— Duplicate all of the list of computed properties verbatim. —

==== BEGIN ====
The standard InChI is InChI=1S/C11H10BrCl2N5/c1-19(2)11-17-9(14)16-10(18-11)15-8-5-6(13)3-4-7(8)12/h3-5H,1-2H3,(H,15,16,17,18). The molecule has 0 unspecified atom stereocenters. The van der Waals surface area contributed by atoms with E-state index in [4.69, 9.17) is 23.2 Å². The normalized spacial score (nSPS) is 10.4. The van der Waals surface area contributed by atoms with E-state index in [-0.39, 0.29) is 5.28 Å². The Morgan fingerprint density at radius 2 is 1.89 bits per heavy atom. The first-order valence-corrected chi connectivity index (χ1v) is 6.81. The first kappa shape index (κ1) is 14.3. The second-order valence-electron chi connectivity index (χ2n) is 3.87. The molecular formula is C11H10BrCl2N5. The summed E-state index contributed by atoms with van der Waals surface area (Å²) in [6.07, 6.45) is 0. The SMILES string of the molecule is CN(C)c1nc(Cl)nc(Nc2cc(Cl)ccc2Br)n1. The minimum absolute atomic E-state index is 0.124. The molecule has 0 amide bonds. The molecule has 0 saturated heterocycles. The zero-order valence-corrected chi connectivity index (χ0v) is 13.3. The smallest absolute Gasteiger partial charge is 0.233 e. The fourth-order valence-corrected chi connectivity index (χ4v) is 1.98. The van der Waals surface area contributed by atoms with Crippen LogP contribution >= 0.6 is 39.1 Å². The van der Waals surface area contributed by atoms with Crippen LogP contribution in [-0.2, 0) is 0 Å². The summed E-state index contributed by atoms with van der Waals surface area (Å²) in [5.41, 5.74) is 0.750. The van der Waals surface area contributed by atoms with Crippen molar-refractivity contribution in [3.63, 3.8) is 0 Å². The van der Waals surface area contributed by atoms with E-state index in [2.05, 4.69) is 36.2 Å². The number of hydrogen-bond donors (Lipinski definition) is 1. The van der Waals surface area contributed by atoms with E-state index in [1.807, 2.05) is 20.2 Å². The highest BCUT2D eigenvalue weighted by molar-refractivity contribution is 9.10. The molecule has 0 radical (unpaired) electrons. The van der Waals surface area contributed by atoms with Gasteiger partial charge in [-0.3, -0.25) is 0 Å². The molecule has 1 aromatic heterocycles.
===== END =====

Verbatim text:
The standard InChI is InChI=1S/C11H10BrCl2N5/c1-19(2)11-17-9(14)16-10(18-11)15-8-5-6(13)3-4-7(8)12/h3-5H,1-2H3,(H,15,16,17,18). The molecule has 0 unspecified atom stereocenters. The van der Waals surface area contributed by atoms with E-state index in [4.69, 9.17) is 23.2 Å². The normalized spacial score (nSPS) is 10.4. The van der Waals surface area contributed by atoms with E-state index in [-0.39, 0.29) is 5.28 Å². The Morgan fingerprint density at radius 2 is 1.89 bits per heavy atom. The first-order valence-corrected chi connectivity index (χ1v) is 6.81. The first kappa shape index (κ1) is 14.3. The second-order valence-electron chi connectivity index (χ2n) is 3.87. The molecular formula is C11H10BrCl2N5. The summed E-state index contributed by atoms with van der Waals surface area (Å²) in [6.07, 6.45) is 0. The SMILES string of the molecule is CN(C)c1nc(Cl)nc(Nc2cc(Cl)ccc2Br)n1. The minimum absolute atomic E-state index is 0.124. The molecule has 0 amide bonds. The molecule has 0 saturated heterocycles. The zero-order valence-corrected chi connectivity index (χ0v) is 13.3. The smallest absolute Gasteiger partial charge is 0.233 e. The fourth-order valence-corrected chi connectivity index (χ4v) is 1.98. The van der Waals surface area contributed by atoms with Crippen LogP contribution >= 0.6 is 39.1 Å². The van der Waals surface area contributed by atoms with Crippen LogP contribution in [-0.2, 0) is 0 Å². The summed E-state index contributed by atoms with van der Waals surface area (Å²) in [5.41, 5.74) is 0.750. The van der Waals surface area contributed by atoms with Crippen molar-refractivity contribution in [3.63, 3.8) is 0 Å². The van der Waals surface area contributed by atoms with E-state index in [2.05, 4.69) is 36.2 Å². The number of hydrogen-bond donors (Lipinski definition) is 1. The van der Waals surface area contributed by atoms with E-state index in [1.807, 2.05) is 20.2 Å². The highest BCUT2D eigenvalue weighted by molar-refractivity contribution is 9.10. The molecule has 0 radical (unpaired) electrons. The van der Waals surface area contributed by atoms with Gasteiger partial charge in [-0.3, -0.25) is 0 Å². The molecule has 1 aromatic heterocycles.